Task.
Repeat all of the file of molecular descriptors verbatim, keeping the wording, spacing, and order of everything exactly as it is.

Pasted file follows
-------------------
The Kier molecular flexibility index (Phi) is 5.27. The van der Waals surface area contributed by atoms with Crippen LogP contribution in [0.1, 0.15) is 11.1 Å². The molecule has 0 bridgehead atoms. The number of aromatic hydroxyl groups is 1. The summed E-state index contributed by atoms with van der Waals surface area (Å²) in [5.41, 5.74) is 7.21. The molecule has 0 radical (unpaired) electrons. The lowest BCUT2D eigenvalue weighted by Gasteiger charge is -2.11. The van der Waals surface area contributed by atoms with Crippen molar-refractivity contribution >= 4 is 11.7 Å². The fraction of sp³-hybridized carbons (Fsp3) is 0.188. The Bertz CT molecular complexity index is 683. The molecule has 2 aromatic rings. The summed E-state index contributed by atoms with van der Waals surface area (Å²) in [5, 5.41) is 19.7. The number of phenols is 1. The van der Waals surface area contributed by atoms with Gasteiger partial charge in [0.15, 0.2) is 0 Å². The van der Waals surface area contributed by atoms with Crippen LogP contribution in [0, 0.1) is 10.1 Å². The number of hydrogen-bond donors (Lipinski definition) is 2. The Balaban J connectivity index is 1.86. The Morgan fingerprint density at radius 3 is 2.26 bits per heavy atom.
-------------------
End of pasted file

The Kier molecular flexibility index (Phi) is 5.27. The van der Waals surface area contributed by atoms with Crippen LogP contribution in [0.1, 0.15) is 11.1 Å². The molecule has 0 bridgehead atoms. The number of aromatic hydroxyl groups is 1. The summed E-state index contributed by atoms with van der Waals surface area (Å²) in [5.41, 5.74) is 7.21. The molecule has 0 radical (unpaired) electrons. The lowest BCUT2D eigenvalue weighted by Gasteiger charge is -2.11. The van der Waals surface area contributed by atoms with Crippen molar-refractivity contribution >= 4 is 11.7 Å². The fraction of sp³-hybridized carbons (Fsp3) is 0.188. The Bertz CT molecular complexity index is 683. The molecule has 2 aromatic rings. The summed E-state index contributed by atoms with van der Waals surface area (Å²) in [5, 5.41) is 19.7. The number of phenols is 1. The van der Waals surface area contributed by atoms with Gasteiger partial charge in [0.15, 0.2) is 0 Å². The van der Waals surface area contributed by atoms with Crippen LogP contribution in [0, 0.1) is 10.1 Å². The number of hydrogen-bond donors (Lipinski definition) is 2. The Balaban J connectivity index is 1.86. The Morgan fingerprint density at radius 3 is 2.26 bits per heavy atom.